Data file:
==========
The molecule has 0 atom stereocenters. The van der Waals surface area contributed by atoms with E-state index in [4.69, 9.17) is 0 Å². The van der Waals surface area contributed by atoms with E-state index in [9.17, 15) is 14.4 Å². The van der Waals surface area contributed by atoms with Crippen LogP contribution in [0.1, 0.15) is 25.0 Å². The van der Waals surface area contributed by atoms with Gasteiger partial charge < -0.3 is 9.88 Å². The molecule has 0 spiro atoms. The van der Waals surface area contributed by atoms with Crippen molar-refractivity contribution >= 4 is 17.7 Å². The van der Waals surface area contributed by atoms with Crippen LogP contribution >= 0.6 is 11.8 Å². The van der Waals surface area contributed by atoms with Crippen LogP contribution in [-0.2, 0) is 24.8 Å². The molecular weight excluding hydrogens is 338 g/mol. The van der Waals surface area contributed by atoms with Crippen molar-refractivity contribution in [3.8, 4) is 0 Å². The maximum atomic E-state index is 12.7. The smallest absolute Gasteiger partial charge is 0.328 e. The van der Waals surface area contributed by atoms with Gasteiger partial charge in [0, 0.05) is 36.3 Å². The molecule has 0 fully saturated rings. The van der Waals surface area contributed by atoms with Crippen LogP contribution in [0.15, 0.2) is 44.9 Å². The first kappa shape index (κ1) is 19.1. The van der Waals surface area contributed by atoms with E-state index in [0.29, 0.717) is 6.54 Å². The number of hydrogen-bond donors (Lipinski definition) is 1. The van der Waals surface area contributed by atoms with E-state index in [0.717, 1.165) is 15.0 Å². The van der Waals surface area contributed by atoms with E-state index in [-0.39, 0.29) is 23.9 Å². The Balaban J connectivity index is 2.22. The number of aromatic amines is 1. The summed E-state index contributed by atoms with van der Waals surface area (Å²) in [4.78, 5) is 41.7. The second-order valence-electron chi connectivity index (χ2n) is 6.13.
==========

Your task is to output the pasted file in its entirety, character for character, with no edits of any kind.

The molecule has 0 atom stereocenters. The van der Waals surface area contributed by atoms with E-state index in [4.69, 9.17) is 0 Å². The van der Waals surface area contributed by atoms with E-state index in [9.17, 15) is 14.4 Å². The van der Waals surface area contributed by atoms with Crippen LogP contribution in [0.1, 0.15) is 25.0 Å². The van der Waals surface area contributed by atoms with Gasteiger partial charge < -0.3 is 9.88 Å². The molecule has 0 spiro atoms. The van der Waals surface area contributed by atoms with Crippen molar-refractivity contribution >= 4 is 17.7 Å². The van der Waals surface area contributed by atoms with Crippen LogP contribution >= 0.6 is 11.8 Å². The van der Waals surface area contributed by atoms with Crippen LogP contribution in [-0.2, 0) is 24.8 Å². The molecular weight excluding hydrogens is 338 g/mol. The van der Waals surface area contributed by atoms with Crippen molar-refractivity contribution in [3.8, 4) is 0 Å². The maximum atomic E-state index is 12.7. The smallest absolute Gasteiger partial charge is 0.328 e. The van der Waals surface area contributed by atoms with Gasteiger partial charge in [0, 0.05) is 36.3 Å². The molecule has 0 fully saturated rings. The van der Waals surface area contributed by atoms with Crippen LogP contribution in [0.15, 0.2) is 44.9 Å². The first kappa shape index (κ1) is 19.1. The van der Waals surface area contributed by atoms with E-state index in [0.29, 0.717) is 6.54 Å². The number of hydrogen-bond donors (Lipinski definition) is 1. The van der Waals surface area contributed by atoms with E-state index in [0.717, 1.165) is 15.0 Å². The van der Waals surface area contributed by atoms with E-state index in [-0.39, 0.29) is 23.9 Å². The Balaban J connectivity index is 2.22. The number of aromatic amines is 1. The summed E-state index contributed by atoms with van der Waals surface area (Å²) in [4.78, 5) is 41.7. The second-order valence-electron chi connectivity index (χ2n) is 6.13.